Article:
Why? Because trauma informed care is not just a “good idea”. It isn’t something that you put on a bumper sticker and stick to the wall and then suddenly you are “trauma informed”. Instead, trauma informed care is a mindset. It is a practice. And it all starts with your clients. THEY will tell you what it means to be trauma informed.

As I closed out the year with our Learning Community, I had to do a presentation on what big accomplishments our organization was able to make over the course of the year. All of the other organizations presented on how they had transformed their programs in a million different ways. My presentation was the last one. I didn’t have a PowerPoint and I didn’t really even have much of a presentation. I got up in front of the group and talked about all of the changes that we made and how in the end, it really didn’t make a difference. Now, there were definitely things that we learned about trauma informed care principles but the main takeaway from us was that we had come to the conclusion that until we involve our clients more in gathering feedback, we would not see the changes that we had hoped to see in our care.

After the presentation I spoke with one of the faculty members for the program and he was impressed with my honesty (I think this might have been code speak for “you really blew this presentation”). But he said to me something that I will never forget. He said, “Jacey…I think you are overthinking this. Next time you think of trauma informed care, just think of excellent customer service. In many ways, it’s the same thing.”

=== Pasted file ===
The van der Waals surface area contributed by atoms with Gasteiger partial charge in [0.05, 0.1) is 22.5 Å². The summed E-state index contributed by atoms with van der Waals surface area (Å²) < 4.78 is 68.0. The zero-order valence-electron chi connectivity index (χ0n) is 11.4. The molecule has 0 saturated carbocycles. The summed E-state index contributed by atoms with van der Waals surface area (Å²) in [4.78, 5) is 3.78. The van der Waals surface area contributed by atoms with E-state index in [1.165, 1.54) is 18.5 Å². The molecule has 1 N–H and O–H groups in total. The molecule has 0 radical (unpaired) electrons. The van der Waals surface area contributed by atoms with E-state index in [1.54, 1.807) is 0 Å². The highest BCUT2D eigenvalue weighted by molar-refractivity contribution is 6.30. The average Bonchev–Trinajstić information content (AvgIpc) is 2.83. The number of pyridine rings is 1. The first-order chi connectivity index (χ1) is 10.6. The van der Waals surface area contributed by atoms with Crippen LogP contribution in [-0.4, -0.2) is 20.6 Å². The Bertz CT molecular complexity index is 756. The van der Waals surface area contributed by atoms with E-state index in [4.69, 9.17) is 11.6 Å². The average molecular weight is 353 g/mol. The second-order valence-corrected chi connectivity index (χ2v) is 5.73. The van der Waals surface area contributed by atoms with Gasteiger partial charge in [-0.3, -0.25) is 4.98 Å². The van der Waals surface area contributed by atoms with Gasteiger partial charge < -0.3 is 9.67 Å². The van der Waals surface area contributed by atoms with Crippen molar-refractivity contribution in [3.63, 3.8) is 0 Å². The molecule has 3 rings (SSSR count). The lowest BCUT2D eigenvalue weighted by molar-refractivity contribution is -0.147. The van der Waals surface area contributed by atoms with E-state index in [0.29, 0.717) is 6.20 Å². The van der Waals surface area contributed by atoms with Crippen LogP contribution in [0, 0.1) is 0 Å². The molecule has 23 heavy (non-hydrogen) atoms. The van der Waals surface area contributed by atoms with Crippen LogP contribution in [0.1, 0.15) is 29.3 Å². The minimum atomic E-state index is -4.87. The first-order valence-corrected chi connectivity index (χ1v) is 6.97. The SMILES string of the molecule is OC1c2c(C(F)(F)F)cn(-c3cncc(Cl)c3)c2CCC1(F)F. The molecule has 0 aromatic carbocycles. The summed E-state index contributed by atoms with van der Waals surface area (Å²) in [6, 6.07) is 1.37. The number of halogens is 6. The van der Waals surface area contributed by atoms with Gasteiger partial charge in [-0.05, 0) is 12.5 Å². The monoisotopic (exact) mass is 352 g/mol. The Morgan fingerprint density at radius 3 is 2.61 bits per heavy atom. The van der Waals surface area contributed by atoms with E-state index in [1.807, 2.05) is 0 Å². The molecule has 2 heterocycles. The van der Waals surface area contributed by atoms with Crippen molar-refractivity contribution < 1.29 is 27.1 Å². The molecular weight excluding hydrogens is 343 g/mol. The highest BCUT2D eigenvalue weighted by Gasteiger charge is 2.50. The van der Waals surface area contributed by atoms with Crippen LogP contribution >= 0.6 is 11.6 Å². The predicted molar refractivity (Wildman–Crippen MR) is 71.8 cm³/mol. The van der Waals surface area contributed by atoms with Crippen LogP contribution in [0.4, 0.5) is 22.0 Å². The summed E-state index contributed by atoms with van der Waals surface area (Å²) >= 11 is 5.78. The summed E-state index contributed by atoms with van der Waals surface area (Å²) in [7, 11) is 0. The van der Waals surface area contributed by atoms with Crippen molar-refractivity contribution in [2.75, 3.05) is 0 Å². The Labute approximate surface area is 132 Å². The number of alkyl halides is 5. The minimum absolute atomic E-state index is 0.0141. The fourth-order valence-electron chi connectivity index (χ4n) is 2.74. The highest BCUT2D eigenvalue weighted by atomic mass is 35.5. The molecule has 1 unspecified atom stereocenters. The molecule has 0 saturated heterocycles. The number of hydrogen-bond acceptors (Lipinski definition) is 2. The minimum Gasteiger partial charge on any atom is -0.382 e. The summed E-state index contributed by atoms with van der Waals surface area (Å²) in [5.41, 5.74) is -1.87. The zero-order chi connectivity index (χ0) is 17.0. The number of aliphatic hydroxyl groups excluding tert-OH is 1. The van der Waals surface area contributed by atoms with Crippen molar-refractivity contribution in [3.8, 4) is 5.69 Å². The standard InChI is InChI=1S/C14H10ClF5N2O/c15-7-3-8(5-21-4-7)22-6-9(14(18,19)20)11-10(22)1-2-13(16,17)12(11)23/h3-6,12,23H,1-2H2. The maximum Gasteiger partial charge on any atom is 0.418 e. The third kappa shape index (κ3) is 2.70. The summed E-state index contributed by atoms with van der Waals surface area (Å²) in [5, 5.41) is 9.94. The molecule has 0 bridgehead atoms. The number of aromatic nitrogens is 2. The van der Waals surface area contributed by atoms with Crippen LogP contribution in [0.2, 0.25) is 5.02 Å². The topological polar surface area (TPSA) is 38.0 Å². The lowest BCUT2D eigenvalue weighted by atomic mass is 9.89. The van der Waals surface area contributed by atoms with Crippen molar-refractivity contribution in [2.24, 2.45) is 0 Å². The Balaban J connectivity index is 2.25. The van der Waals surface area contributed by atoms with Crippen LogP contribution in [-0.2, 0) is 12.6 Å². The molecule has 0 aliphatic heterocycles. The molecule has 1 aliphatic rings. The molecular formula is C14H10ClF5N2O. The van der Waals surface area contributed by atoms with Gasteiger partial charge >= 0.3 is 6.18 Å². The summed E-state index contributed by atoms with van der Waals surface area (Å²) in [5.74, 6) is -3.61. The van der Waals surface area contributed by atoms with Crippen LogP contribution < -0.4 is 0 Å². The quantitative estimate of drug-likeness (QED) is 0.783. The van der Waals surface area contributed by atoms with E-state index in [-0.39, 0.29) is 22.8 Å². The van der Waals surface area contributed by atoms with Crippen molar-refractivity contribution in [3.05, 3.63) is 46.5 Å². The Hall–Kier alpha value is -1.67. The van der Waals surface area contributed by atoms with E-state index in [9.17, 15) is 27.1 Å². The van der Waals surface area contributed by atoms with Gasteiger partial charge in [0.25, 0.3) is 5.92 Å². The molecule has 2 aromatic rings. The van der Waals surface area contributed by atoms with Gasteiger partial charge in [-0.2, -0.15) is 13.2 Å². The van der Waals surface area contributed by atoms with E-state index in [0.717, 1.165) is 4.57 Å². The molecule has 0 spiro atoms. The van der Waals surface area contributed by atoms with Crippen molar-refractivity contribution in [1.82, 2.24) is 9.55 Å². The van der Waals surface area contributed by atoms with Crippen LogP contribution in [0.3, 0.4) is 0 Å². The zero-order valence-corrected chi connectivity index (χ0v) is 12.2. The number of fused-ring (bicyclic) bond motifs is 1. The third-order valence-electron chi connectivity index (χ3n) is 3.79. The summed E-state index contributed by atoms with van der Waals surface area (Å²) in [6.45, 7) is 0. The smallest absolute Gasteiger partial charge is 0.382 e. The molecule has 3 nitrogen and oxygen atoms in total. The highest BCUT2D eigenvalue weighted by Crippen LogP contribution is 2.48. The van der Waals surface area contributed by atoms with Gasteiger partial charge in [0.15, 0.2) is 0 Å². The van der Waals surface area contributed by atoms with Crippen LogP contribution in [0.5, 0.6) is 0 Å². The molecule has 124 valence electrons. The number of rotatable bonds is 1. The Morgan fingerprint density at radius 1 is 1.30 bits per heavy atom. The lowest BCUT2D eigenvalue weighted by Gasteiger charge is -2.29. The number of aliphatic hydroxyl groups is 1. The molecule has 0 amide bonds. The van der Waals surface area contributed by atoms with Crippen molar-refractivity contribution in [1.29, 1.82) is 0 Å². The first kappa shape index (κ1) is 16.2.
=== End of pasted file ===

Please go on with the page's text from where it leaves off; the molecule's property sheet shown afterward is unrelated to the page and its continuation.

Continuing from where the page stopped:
For me and my organization, this was transformative information. The parallels between trauma informed care and excellent customer service really are similar and once we started to engage clients in a new way of allowing them to tell us how to treat them, everything changed for us. And we truly became a trauma informed organization.

Understanding Client Needs

The focus of this course is to provide you with tools that will allow you to meet your clients’ needs and provide them with a better experience from a trauma-focused approach. There are a lot of ways that we could talk about trauma and experience management because these are very big and important topics. But one of the foundations to providing a trauma informed and positive experience for all clients is understanding what your clients need and want in the first place.